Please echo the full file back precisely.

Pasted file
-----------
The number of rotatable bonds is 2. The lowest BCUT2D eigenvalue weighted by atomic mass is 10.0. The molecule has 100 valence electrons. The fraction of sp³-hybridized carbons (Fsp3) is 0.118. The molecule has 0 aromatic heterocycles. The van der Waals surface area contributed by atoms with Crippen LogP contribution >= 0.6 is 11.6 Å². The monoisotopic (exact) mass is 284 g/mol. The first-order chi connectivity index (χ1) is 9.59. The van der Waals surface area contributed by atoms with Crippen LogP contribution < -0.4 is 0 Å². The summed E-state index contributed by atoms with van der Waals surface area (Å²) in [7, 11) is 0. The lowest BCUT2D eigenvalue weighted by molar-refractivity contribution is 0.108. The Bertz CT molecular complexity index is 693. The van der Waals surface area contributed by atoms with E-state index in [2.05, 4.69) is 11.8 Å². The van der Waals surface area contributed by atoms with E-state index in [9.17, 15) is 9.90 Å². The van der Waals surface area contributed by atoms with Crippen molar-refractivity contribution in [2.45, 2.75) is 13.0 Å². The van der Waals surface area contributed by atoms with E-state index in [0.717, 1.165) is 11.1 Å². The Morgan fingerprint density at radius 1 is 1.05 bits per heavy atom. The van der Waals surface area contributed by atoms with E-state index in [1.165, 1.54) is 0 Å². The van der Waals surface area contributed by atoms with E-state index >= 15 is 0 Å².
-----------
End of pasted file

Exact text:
The number of rotatable bonds is 2. The lowest BCUT2D eigenvalue weighted by atomic mass is 10.0. The molecule has 100 valence electrons. The fraction of sp³-hybridized carbons (Fsp3) is 0.118. The molecule has 0 aromatic heterocycles. The van der Waals surface area contributed by atoms with Crippen LogP contribution >= 0.6 is 11.6 Å². The monoisotopic (exact) mass is 284 g/mol. The first-order chi connectivity index (χ1) is 9.59. The van der Waals surface area contributed by atoms with Crippen LogP contribution < -0.4 is 0 Å². The summed E-state index contributed by atoms with van der Waals surface area (Å²) in [7, 11) is 0. The lowest BCUT2D eigenvalue weighted by molar-refractivity contribution is 0.108. The Bertz CT molecular complexity index is 693. The van der Waals surface area contributed by atoms with E-state index in [2.05, 4.69) is 11.8 Å². The van der Waals surface area contributed by atoms with E-state index in [9.17, 15) is 9.90 Å². The van der Waals surface area contributed by atoms with Crippen molar-refractivity contribution in [2.45, 2.75) is 13.0 Å². The van der Waals surface area contributed by atoms with E-state index in [0.717, 1.165) is 11.1 Å². The Morgan fingerprint density at radius 1 is 1.05 bits per heavy atom. The van der Waals surface area contributed by atoms with E-state index in [1.165, 1.54) is 0 Å². The van der Waals surface area contributed by atoms with E-state index >= 15 is 0 Å².